If convicted, Netflix would have to add closed captioning to virtually all of the movies, TV shows, and the other programming it provides over the Internet to customers; a tremendous benefit not only to the deaf, but also to the much larger number of customers who are older or otherwise simply hard of hearing, says public interest law professor John Banzhaf, who has filed more than 100 successful complaints against discrimination based upon race, sex, country of origin, and disability.
Netflix -- and Apple, Panasonic, Tivo, and Toshiba, which have been charged with "aiding and abetting" for providing and modifying their devices to facilitate Netflix's Internet transmissions -- could also face penalties for every day and to every person who has been subjected to this discrimination, as well being forced to pay attorney fees.
The complaint recites that Netflix has assured deaf organizations, as well as deaf individuals who have complained about the discrimination, that there is no technical reason why the closed captioning information -- which is allegedly already available in most of the source material Netflix uses to transmit the programming, including even in the DVDs which it provides to customers -- cannot be transmitted over the Internet, and Netflix has repeatedly promised to do so.
Netflix's "willfully, maliciously, and unfairly refusing to provide closed captioning services for the programming it transmits to customers through the Internet," and its continued refusal to meet the legitimate needs of their deaf, hearing impaired, and hard of hearing customers, is the basis of this legal action, says Banzhaf, who helped establish the National Center for Law and the Deaf, require the open captioning of information in emergency messages broadcast by TV stations, get deaf students admitted to law schools, and caused Congress to invite the first deaf person to testify on deaf-related issues before a congressional committee.
Many courts have held that even providing the same services to everyone may nevertheless illegally discriminate against one group as compared with another if that service has the effect or consequence of adversely affecting one group. For example, a university which provides uniforms and equipment to its university athletes, but doesn't provide protective cups and/or jock straps, obviously has the effect or consequence of discriminating against the male athletes, even though the female athletes are likewise denied these same items.
Two U.S. Court of Appeals decisions make this point very clearly. In the first, the Sixth Circuit court held that even providing identical restroom facilities to males and females may constitute illegal sex discrimination against women because their needs are very different. In that case the facilities were filthy, which presented a far more serious health problem to women since men don't have to sit to urinate. The court held "anatomical differences between men and women are ‘immutable characteristics,’
Similarly, in another case, where both male and female workers were equally required to urinate outdoors in the open, the court held that the requirement constituted "sexual harassment" of female employees because the same act of urination was both more difficult and more embarrassing for women than for men
This legal proceeding against Netflix is also similar to two other discrimination complaints brought against eHarmony, a match-making Internet website. Both charged that although the company provided the same service to everyone -- help in finding a person of the opposite sex who might be compatible -- it nevertheless discriminated on the basis of the prohibited basis of sexual orientation since the service was virtually useless to homosexuals -- just as a movie-via-Internet service without captions is virtually useless to the deaf.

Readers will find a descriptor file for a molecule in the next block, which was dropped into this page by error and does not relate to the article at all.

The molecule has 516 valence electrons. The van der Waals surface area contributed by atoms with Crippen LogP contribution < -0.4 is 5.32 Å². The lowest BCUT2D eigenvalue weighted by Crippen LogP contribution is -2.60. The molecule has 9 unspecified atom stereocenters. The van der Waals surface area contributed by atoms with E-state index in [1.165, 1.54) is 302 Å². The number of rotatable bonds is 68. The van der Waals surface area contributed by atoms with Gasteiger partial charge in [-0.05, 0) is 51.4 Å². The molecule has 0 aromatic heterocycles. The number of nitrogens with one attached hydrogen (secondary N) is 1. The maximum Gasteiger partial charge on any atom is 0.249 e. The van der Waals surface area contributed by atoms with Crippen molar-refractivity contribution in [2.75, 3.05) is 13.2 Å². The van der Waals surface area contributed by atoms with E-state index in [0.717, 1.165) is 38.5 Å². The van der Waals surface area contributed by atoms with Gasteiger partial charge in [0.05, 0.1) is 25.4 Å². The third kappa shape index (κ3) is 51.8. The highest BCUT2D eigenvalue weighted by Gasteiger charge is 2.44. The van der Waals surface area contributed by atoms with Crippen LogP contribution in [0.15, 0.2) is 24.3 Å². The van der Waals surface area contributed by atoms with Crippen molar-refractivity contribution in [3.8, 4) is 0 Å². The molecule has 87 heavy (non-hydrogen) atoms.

eHarmony was ordered to pay $55,000 in one case, and to settle for $2 million in the other.
Ironically, deaf people may sign up to receive DVDs in the mail from Netflix containing many of the same programs they can also receive over the Internet, and which have closed captions which they can turn on so that they can understand and fully enjoy the programming. However, they cannot get this same closed captioning if they obtain their programming from Netflix over the Internet.
As a result, the deaf are denied the full and equal enjoyment of the Netflix Internet service since, with the DVD delivery-by-
■ they have to order the programming days in advance and cannot be spontaneous, entertain visitors with different tastes who suddenly drop in, etc.;
■ they must wait several days before they can watch the programming they desire;
■ they are limited -- by the number of DVDs they can have out at any one time -- in terms of how many programs they can watch in a given time span;
■ they must put up with the inconvenience of opening and repacking the mailing envelopes, finding and then putting them back into a mailbox, etc.
Banzhaf, who has been a leader in using legal action as a weapon against the problems of the deaf, just as he has also done with the problems of smoking, obesity, and sex discrimination, says that finally the silent minority may be heard, and be able to enjoy -- even if they cannot hear -- the movies and TV programs everyone else takes for granted.
JOHN F. BANZHAF III, B.S.E.E., J.D., Sc.D.
Professor of Public Interest Law
George Washington University Law School,
FAMRI Dr. William Cahan Distinguished Professor,
Fellow, World Technology Network,
Founder, Action on Smoking and Health (ASH)
Creator, Banzhaf Index of Voting Power
2000 H Street, NW, Suite S402
Washington, DC 20052, USA
(202) 994-7229 // (703) 527-8418
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John F. Banzhaf III is a Professor of Public Interest Law at George Washington University Law School [http://banzhaf.net/]